two knights

Endgame Fundamentals: When Knights Rule

By Donny Gray

In this article we will look at knights and when they are better. Next month we will take a look at bishops and when they are better.

When someone begins to learn chess, one of the first things you find out is the value of the pieces. Pawns are 1, bishops and knights are 3, rooks are 5, and queens are 9 or 10 depending upon who you ask. But are knights and bishops really equal at 3 points? The quick and easy answer is, of course, it depends upon the position. And this is very true even though it may sound like you are trying to avoid the question. Let’s take a look at this question a bit more with some examples.

First, perhaps, we should take a brief look at the properties of a knight.

The knight move is totally different among chess pieces. The complete move of a knight looks like the letter “L.” Unlike all other chess pieces, the knight can “jump over” all other pieces, either your own or your opponents. Add to the fact that it is the only piece besides a pawn that can move on the first move, and you have a very interesting chess piece.

Unlike the bishop, which is a long range piece, the knight is better suited to being in the middle of the action. Pieces are generally more powerful if placed near the center of the board, but this is particularly true for a knight. The phrases “A knight on the rim is grim” or “A knight on the rim is dim” are often used in chess instruction to reflect this principle.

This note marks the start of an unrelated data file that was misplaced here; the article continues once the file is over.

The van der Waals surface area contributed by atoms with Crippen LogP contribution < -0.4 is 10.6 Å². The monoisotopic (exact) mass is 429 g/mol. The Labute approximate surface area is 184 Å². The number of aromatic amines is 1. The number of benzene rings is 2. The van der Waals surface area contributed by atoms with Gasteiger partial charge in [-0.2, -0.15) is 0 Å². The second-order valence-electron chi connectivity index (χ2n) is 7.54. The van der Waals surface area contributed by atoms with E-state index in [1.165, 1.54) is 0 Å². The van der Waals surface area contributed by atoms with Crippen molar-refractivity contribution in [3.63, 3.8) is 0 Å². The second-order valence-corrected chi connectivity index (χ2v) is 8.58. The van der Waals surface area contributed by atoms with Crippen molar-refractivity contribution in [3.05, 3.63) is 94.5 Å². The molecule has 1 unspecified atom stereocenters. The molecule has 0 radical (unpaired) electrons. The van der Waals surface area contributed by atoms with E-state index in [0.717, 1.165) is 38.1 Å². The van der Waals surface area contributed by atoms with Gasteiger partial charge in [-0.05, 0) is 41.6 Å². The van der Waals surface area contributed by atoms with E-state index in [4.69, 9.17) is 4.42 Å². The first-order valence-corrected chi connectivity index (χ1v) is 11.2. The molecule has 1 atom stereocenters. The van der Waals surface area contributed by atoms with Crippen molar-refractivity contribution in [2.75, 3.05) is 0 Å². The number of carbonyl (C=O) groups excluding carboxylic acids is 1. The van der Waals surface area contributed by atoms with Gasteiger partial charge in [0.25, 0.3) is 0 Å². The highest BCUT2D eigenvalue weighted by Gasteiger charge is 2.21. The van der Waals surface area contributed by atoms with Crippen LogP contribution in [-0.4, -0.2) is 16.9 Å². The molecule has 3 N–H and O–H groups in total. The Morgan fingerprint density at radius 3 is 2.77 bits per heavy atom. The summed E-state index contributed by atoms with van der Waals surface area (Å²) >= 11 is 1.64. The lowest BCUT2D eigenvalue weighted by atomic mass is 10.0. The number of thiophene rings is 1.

We can see this in example #1 that the knight on h1 attacks only 2 squares. This is what is meant by “on the rim is dim.” The knight just is not as powerful here. But look at the next example to see how a knight grows in power the closer it gets to the center.

By moving from h1 to e4 the knight now attacks 8 squares! A most powerful knight indeed!

The best a knight can be is when it is supported by a pawn and cannot be attacked by your opponent’s pawn. This is called a knight outpost. A knight outpost on the 4th rank is comparable in power to a long range bishop, and on the 5th rank it is often superior to the bishop. But have a knight outpost on the 6th rank and it can win the game for you! Of course it depends upon the position, but most of the time a strong knight outpost causes major damage.

Let’s take a look now at a knight outpost in a GM game. In the following example the outpost is on the 4th rank but controls the action very well.